CrowdStrike: Best practices for mobile device security
Article by CrowdStrike A/NZ managing director Brett Raphael
Mobile phones have a huge impact on the day-to-day lives and the way one communicates with the world.
With leading mobile messaging platform WhatsApp recently revealing a major security flaw that could let hackers access phones, it's high time to reconsider safety measures for mobile networks.
Even in the corporate world, it’s hard to find an employee today who doesn't use a mobile phone to respond to emails at the least.
It’s also common for employees to use their smartphones for other functionalities like storing and accessing data from shared drives, sharing information on internal messaging platforms of an organisation and editing an urgent presentation during the morning commute.
Given the growing popularity of smartphones as all-in-one computing devices for enterprise work and everyday personal use, it’s no wonder that mobile devices have become so appealing to cybercriminals and hackers to relentlessly attempt device, network and application attacks to gain an edge.
The workforce is more reliant than ever on business-critical applications, which can access confidential information from multiple devices at any time and anywhere.
Yet security teams lack visibility into mobile threat activity, due to the inadequate, complex and difficult nature of today’s mobile threat defence solutions.
Moreover, mobile platforms have become increasingly popular attacking grounds for threat actors using tactics such as malicious apps, phishing and network attacks involving spoofing IPs or domains.
In addition, data sharing across applications, as well as taking screenshots, increases the risk of accidentally exposing data by a trusted user or intentional exfiltration by an insider.
In spite of all these risks, less than 10% of organisations globally have purchased a solution for mobile security and threat detection according to Gartner.
Here are a few measures for organisations to protect their mobile devices against cyber threats.
Endpoint protection is a must
One of the first steps to take with any endpoint protection initiative is to define what is included under the endpoint umbrella.
All items that can connect to the enterprise network to transmit and receive data should be considered endpoints.
Complete and real-time visibility into device activity is the next important step so that the security teams can hunt and investigate based on that data.
Additionally, organisations should also have safety measures directly on the network and not just individual devices.
This ensures that even if an infected device is able to access the network, the malware cannot spread to other endpoints.
This approach not only protects the devices used by staff but also ensures the security of important applications and other resources.
Mobile app shielding
As mobile devices and apps proliferate, organisations are increasingly concerned about the threats that moving to a mobile platform represents.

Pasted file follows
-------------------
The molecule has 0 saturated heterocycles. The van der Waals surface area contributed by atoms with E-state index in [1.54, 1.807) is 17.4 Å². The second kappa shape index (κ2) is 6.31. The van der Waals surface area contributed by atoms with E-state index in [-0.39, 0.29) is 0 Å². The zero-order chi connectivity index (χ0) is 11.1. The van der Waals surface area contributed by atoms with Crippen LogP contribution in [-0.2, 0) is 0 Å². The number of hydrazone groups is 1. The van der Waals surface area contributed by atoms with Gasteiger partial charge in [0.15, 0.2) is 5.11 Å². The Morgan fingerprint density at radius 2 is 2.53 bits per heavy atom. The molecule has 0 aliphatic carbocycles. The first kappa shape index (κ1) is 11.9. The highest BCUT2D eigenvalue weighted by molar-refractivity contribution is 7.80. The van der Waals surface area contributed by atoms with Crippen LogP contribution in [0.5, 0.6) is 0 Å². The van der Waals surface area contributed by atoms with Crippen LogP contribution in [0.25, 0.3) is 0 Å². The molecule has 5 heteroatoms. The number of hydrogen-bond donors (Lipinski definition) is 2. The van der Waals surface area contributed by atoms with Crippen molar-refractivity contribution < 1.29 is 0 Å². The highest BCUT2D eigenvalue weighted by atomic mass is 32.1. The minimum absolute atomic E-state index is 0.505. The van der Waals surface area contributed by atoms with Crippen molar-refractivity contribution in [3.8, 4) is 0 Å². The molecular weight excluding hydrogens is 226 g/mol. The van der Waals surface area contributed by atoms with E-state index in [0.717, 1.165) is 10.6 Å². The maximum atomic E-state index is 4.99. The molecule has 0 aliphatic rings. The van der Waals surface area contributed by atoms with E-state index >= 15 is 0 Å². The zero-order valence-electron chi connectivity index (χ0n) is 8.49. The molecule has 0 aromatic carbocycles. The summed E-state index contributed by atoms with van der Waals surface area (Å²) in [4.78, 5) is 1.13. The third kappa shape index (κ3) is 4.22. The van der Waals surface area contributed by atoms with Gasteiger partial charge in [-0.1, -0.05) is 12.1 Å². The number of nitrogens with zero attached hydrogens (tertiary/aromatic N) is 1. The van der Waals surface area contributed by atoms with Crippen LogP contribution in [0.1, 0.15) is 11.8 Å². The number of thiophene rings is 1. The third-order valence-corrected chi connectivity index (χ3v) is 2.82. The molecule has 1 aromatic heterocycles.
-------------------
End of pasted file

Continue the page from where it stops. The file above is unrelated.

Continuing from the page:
Security teams want the ability to monitor enterprise application behaviours such as network telemetry data and clipboard events, and they also want to be able to identify risky WiFi and Bluetooth connections.
Dynamic app shielding technology provides enhanced monitoring of third-party enterprise apps, further protecting sensitive corporate data and expanding app behaviour monitoring to include process and data access events.
Using cloud-native technology
Using cloud-native technology solutions enable real-time visibility across endpoints and their activities so that the security teams can analyse and remediate any vulnerabilities spotted.
Such solutions enable organisations to extend the definition of endpoint and encompass all kinds of compute devices such as mobile phones, laptops, desktops, servers, workstations, data centres and cloud; without requiring separate products for different kinds of endpoints.
Create an overarching endpoint security policy
It’s vital for organisations to establish an endpoint security policy for the firm.
This would tie all the company's efforts together and provide best practices for employees, including the use of authentication credentials and other security steps they should take. The policy will also spell out details regarding protection measures the company has in place and what these mean for staff members.
An effective enterprise app behaviour monitoring capability can provide the visibility and telemetry required to identify malicious behaviour, and also provide visibility into insider threats, unauthorised or accidental data exposure, and network spoofing.
These capabilities enable the Endpoint Detection and Response (EDR) solutions of the companies to view mobile devices, search for events, and easily manage and enrol devices.